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Old 01-18-2008, 03:00 AM   #1
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Default Fermenting Temperature

I just started my very first batch of cider (or any thing) this week in my basement. The basement temperature is around 64 degrees. Through research this week This seems to be below the temperature that most yeasts are "supposed to be" fermenting at.

Now my question, it is better to ferment at lower temperatures or higher ones?

I see that there are "heating belts" for fermenters that warm the must to 72F. Is that the "Ideal" temperature? (I am using a light bulb under my fermenter on a stand to attempt to warm it up.)

Thanks for the responses in advance
CR

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Old 01-18-2008, 03:27 AM   #2
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CiderRat,
I just brewed (or am in the process of brewing) my first batch of cider. I've been fermenting in both the primary and secondary at 65f. Bubbled like a son of a gun in primary and is still burping in secondary. I don't know about your yeast as I used a champagne yeast, but sounds ok. Are you getting any bubbling?
Bob

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Old 01-18-2008, 09:24 AM   #3
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Bob -
It took a two of days after pitching the yeast of waiting but it finally started bubbling like a banshee.
CR

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Old 01-18-2008, 10:06 PM   #4
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LOL!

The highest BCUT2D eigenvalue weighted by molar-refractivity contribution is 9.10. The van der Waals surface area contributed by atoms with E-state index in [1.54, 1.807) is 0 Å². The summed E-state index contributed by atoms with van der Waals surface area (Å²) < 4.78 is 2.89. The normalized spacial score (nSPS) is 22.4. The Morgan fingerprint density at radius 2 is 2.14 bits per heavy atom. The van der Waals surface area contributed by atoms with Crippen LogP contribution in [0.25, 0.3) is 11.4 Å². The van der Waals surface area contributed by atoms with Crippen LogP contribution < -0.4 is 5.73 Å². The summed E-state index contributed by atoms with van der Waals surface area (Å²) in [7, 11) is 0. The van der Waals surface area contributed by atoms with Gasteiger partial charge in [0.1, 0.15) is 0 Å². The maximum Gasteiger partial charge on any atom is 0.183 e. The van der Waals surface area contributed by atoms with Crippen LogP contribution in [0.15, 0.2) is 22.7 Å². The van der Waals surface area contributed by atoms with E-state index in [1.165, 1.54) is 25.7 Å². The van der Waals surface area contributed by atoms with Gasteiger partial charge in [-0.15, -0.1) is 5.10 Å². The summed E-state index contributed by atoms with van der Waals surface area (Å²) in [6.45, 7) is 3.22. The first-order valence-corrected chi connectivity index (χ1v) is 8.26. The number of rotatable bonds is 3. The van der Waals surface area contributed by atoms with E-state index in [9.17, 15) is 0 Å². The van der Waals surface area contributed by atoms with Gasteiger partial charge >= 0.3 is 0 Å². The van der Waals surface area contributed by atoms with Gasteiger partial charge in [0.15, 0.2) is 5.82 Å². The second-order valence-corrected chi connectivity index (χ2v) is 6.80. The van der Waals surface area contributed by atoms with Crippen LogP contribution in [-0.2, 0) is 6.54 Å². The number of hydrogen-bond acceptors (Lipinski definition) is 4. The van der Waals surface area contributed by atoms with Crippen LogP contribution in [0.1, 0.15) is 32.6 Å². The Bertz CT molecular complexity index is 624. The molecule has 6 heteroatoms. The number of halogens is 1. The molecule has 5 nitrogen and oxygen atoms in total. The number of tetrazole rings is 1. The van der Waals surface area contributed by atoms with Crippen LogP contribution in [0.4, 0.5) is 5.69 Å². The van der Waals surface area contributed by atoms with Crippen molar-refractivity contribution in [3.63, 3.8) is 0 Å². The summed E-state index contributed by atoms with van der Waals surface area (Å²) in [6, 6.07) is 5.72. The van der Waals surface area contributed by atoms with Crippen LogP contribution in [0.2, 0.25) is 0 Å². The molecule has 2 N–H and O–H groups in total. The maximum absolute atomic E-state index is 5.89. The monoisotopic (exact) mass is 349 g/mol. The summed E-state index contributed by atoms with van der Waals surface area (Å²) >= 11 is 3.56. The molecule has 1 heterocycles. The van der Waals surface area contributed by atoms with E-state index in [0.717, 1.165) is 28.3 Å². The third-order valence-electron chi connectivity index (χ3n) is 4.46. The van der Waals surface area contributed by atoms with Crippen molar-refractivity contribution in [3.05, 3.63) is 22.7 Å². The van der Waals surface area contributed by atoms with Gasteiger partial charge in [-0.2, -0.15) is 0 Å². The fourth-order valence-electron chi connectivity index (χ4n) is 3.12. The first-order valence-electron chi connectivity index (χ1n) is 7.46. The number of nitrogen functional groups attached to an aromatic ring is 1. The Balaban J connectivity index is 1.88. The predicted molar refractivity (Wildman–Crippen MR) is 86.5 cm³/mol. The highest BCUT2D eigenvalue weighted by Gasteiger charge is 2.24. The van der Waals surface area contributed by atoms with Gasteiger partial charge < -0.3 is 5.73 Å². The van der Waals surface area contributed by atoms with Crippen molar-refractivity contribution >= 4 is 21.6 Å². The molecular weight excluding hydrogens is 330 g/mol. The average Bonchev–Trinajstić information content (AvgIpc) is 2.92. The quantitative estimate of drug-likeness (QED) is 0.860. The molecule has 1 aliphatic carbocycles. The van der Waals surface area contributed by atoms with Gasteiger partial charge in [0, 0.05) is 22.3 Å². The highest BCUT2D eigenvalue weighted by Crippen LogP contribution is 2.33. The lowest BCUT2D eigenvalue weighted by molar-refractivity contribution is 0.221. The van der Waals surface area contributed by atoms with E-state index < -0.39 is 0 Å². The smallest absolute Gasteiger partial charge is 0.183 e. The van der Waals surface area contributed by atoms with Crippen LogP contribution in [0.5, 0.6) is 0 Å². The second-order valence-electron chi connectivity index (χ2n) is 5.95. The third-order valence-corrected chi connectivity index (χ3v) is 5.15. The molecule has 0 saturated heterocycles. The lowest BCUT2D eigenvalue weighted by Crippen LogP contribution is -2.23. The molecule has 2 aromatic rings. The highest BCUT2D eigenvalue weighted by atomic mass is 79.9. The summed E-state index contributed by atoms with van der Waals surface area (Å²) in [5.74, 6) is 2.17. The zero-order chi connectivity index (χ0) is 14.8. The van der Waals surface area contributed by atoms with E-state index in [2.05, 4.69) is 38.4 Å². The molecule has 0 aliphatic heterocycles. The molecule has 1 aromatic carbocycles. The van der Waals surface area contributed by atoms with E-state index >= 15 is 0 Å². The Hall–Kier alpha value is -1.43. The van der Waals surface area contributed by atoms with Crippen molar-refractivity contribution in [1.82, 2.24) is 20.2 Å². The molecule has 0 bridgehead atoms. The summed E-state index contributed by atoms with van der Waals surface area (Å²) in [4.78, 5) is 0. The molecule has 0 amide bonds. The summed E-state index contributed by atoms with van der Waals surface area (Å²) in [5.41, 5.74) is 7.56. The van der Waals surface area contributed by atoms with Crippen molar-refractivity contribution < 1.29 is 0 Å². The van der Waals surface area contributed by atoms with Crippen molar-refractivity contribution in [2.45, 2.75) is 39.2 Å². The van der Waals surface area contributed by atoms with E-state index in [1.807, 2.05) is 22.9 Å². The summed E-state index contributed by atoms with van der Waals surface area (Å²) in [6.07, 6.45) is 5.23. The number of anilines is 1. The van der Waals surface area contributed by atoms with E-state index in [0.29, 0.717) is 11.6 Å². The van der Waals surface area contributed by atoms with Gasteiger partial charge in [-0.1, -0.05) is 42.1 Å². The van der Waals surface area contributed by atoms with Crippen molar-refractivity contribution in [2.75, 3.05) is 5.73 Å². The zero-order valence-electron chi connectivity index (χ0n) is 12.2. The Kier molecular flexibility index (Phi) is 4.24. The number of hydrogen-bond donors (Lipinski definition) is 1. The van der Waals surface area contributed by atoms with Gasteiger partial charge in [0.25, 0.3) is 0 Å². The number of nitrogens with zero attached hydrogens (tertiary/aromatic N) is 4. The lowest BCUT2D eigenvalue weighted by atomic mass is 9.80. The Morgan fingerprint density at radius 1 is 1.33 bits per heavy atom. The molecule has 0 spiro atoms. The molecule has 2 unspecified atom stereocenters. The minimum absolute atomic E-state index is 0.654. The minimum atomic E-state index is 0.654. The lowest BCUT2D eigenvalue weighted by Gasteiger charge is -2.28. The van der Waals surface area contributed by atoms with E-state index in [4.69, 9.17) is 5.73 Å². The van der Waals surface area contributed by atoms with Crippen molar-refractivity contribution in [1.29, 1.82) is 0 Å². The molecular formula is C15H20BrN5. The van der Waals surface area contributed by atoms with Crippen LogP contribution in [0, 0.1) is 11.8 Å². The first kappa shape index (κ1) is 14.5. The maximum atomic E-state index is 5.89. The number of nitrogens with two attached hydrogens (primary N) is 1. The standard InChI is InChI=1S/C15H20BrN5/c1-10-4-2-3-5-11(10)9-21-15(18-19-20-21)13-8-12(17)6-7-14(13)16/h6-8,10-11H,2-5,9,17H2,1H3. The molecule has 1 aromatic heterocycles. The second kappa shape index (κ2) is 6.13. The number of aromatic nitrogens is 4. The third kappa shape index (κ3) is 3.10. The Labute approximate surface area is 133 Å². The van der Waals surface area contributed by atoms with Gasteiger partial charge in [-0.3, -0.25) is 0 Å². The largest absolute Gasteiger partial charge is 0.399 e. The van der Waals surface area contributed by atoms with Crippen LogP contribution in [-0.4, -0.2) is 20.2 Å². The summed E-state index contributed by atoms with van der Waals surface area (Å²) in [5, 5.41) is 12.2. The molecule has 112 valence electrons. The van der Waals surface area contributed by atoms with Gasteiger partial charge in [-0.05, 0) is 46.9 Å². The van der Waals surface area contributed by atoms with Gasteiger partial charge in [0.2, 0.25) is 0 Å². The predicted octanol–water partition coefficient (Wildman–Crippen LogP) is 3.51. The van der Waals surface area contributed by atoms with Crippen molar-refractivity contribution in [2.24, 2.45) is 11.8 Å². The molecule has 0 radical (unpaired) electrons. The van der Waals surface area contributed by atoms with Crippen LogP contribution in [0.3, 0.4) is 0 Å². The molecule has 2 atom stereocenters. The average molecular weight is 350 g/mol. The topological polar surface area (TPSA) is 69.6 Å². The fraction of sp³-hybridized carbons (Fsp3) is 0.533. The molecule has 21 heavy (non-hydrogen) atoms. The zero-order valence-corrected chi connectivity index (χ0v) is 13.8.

Yup, if it is anything like mine, it will not stop for a while.
Sit back and relax.
Bob

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Old 01-19-2008, 05:42 AM   #5
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65 isn't too cold really, but it is on the lower end of most wine yeasts (below 60 and you might start having problems). If anything, it just means a slower fermentation, with a more 'earthy' flavor. I would be careful using a light to heat with, first the basic electric/fire hazards, as well as light pollution disturbing your brew.

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Old 01-19-2008, 01:54 PM   #6
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Mike -
The Light is plugged into a GFI. So, I have the fire/ life hazard covered.

"Light pollution disturbing the brew" can you explain this.

Thanks
CR

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Old 01-19-2008, 04:11 PM   #7
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Quote:
Originally Posted by CiderRat
Mike -
The Light is plugged into a GFI. So, I have the fire/ life hazard covered.

"Light pollution disturbing the brew" can you explain this.

Thanks
CR
While it is well known that light causes hops oil to break down (skunking your brew), some people also believe that it effects wines in somewhat the same way. Depending on the wine you are making, it could effect the color and possibly the taste. While I am not 100% sure either way myself, I prefer to err on the safe side, and keep all my stuff in a dark corner of the house. You may want to check into a Brew Belt (for buckets & better bottles) or a FermWrap (for glass carboys) from your LHBS if you want to keep the brew warmer than room temp.
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Old 01-19-2008, 04:14 PM   #8
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Wines and ciders don't skunk, but they do have some unpleasant effects from light. They will actually change color. I can't remember the chemistry behind it (I think David_42 actually posted what happens to wines and light) but I keep all my wines, beers, ciders, mead, etc. covered and out of direct light.

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Old 01-19-2008, 05:34 PM   #9
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Thanks. That is useful information.
CiderRat

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Old 01-22-2008, 03:00 PM   #10
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With the temp going down in NJ, I've been looking into buying the Brewing belt. The supply houses say that the instructions that come with the belt say "Do not use on glass carboys" Two follow up questions:
1) Why not?

2) Has any one ever used it on glass carboys, what cautions do you suggest?

Thanks in advance.
CiderRat

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